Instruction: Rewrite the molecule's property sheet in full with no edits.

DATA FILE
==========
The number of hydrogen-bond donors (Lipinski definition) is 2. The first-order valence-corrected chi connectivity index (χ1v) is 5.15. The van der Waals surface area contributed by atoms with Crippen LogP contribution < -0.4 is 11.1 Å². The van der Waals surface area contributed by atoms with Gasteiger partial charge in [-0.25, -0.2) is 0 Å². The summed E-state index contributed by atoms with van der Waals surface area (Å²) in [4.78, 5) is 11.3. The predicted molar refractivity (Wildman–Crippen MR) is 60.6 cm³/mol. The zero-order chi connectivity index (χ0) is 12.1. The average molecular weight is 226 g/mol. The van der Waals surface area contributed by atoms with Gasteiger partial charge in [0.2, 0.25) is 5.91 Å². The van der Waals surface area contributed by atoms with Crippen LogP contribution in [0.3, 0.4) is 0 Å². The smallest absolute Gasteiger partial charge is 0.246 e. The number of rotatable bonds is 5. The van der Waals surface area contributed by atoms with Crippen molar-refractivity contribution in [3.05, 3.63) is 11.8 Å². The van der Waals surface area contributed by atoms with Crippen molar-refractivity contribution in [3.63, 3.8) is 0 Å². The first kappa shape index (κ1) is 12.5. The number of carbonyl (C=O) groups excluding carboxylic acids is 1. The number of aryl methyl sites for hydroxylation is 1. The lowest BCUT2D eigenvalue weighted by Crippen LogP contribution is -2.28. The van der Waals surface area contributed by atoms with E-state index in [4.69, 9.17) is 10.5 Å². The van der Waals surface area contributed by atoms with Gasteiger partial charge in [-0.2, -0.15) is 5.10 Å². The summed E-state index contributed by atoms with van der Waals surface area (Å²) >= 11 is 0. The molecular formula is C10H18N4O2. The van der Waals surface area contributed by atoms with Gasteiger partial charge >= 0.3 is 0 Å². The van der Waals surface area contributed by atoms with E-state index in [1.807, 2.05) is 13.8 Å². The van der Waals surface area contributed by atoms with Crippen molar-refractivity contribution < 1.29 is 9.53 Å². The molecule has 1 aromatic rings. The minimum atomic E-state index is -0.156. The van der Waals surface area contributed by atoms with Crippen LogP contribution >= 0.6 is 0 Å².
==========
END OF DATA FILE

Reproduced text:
The number of hydrogen-bond donors (Lipinski definition) is 2. The first-order valence-corrected chi connectivity index (χ1v) is 5.15. The van der Waals surface area contributed by atoms with Crippen LogP contribution < -0.4 is 11.1 Å². The van der Waals surface area contributed by atoms with Gasteiger partial charge in [-0.25, -0.2) is 0 Å². The summed E-state index contributed by atoms with van der Waals surface area (Å²) in [4.78, 5) is 11.3. The predicted molar refractivity (Wildman–Crippen MR) is 60.6 cm³/mol. The zero-order chi connectivity index (χ0) is 12.1. The average molecular weight is 226 g/mol. The van der Waals surface area contributed by atoms with Gasteiger partial charge in [0.2, 0.25) is 5.91 Å². The van der Waals surface area contributed by atoms with Crippen LogP contribution in [0.3, 0.4) is 0 Å². The smallest absolute Gasteiger partial charge is 0.246 e. The number of rotatable bonds is 5. The van der Waals surface area contributed by atoms with Crippen molar-refractivity contribution in [3.05, 3.63) is 11.8 Å². The van der Waals surface area contributed by atoms with Crippen molar-refractivity contribution in [3.63, 3.8) is 0 Å². The first kappa shape index (κ1) is 12.5. The number of carbonyl (C=O) groups excluding carboxylic acids is 1. The number of aryl methyl sites for hydroxylation is 1. The lowest BCUT2D eigenvalue weighted by Crippen LogP contribution is -2.28. The van der Waals surface area contributed by atoms with E-state index in [4.69, 9.17) is 10.5 Å². The van der Waals surface area contributed by atoms with Gasteiger partial charge in [-0.2, -0.15) is 5.10 Å². The summed E-state index contributed by atoms with van der Waals surface area (Å²) >= 11 is 0. The molecular formula is C10H18N4O2. The van der Waals surface area contributed by atoms with Gasteiger partial charge >= 0.3 is 0 Å². The van der Waals surface area contributed by atoms with E-state index in [1.807, 2.05) is 13.8 Å². The van der Waals surface area contributed by atoms with Crippen molar-refractivity contribution < 1.29 is 9.53 Å². The molecule has 1 aromatic rings. The minimum atomic E-state index is -0.156. The van der Waals surface area contributed by atoms with Crippen LogP contribution >= 0.6 is 0 Å².